Adam :: There have been a lot and I’m probably forgetting many, but I enjoy ones
I have to trace out a long way and learn new stuff from. One example is , where I figured out why OpenID wasn’t working on my WordPress install any more; probably trivial for an experienced PHP developer, but I learned a lot in following the trail. Another example is a bug I found in OwnCloud 7.0 which prevented the types for contact information (“Home”, “Work” etc) being displayed correctly in the web UI, – it turned out to be as simple as a check being “is this thing false?” when it should have been “is this thing true?”, but the tricky part is working all the way through the code to find that point, when your starting knowledge is
simply what you see on the screen.

Ami :: what were the significant hurdles during these 5 years long journey as community monkey and how did you beat them?
Adam :: I guess I don’t see things in that context – the way I see things is just that there is always more work to do, always some way to make Fedora better, and every day I do as many of those as I can without becoming a shut-in or going insane! So I don’t really tend to see hurdles in the way of some finishing line I could reach, I just wake up every day and think about what I could do to make things a little better
than they were the day before.

Ami :: What is your favorite pass time or hobby,  Other than Fedora QA  ?
Adam :: I have quite a few – my regular routine involves swimming all year round, which I like for the exercise and the different way you think when you’re constantly moving in a very repetitive environment, playing tennis and golf in summer, and snowboarding in winter. I like to read, watch bad American and Japanese TV, and eat out at all kinds of different places.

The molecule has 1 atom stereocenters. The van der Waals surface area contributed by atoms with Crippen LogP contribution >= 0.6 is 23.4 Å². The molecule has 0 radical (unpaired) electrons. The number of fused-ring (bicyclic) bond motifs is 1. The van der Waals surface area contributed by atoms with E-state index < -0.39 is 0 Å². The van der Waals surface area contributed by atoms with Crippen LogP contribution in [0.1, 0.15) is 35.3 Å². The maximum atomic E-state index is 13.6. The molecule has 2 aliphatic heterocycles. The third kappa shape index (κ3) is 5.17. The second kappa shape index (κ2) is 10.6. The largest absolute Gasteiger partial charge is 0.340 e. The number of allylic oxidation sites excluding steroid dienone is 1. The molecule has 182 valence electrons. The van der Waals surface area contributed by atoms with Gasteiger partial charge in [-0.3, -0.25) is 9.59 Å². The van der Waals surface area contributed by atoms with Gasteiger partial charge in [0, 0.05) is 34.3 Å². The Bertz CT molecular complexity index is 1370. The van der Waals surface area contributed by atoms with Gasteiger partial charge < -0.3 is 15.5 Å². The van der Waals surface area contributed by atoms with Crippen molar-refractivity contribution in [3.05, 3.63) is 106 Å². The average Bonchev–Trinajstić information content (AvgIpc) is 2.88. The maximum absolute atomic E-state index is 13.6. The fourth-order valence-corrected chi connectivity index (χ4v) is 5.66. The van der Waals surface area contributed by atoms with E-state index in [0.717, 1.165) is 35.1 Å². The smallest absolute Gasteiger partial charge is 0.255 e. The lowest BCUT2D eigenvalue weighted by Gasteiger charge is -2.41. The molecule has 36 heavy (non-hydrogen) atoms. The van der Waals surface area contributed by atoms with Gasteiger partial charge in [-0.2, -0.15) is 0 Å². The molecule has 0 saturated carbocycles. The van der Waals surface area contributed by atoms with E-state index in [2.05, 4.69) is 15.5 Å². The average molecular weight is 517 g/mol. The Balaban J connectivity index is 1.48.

Ami :: If you were not a QA, what do you think what you should be doing?
Adam :: Anything useful that someone would let me do! Ideally in F/OSS. But it’s
something I don’t spend a lot of time thinking about, I tend to take the world one day at a time.

Ami :: What are your future plans, some more interesting stuff in Fedora  QA or it will be some other area?
Adam:: Nothing specific – as long as my job is interesting I’m happy to keep doing it as long as anyone will let me do it.

Ami :: Would you like to mention any name behind your glorified journey as community monkey?
Adam :: Ha! The Mandriva community was always incredibly kind and generous to me, and so has the Fedora community been; I’d hate to mention individual names as I feel I’d always leave someone out unintentionally. But I have to give a special mention to James Laska, former Red Hat Fedora QA team manager, whose friendliness, consideration, technical capabilities and attention to detail I’ve always tried (very poorly) to imitate.

Ami :: Best thing about Fedora community? What makes it outstanding?
Adam :: I like most positive-minded, productive F/OSS communities. I think the
best quality of Fedora specifically is its commitment to long-term thinking, which is evident in various ways but mainly in its commitment to approaching development from the perspective of ‘how do we fix this forever, for everyone?’ – not just ‘how do we fix it right now, for us?’

Ami:: What do you suggest for a new contributor in QA, what should be the starting point?
Adam :: is meant to be the starting point for new contributors – it should walk you through getting involved with QA. You can always ask on the mailing list or IRC channel if you have questions about the steps on that page.

Ami :: Any message for other contributors, beginners ?
Adam :: Contributing to Fedora (or any F/OSS project) is fun, rewarding, and probably easier than you think. There’s always something you can do, and with most things, there’s no penalty for getting it wrong – and you’ll probably learn something when you do. So don’t be afraid, and give it a try.

Invitation for Saturday Party – FAD at RH, Pune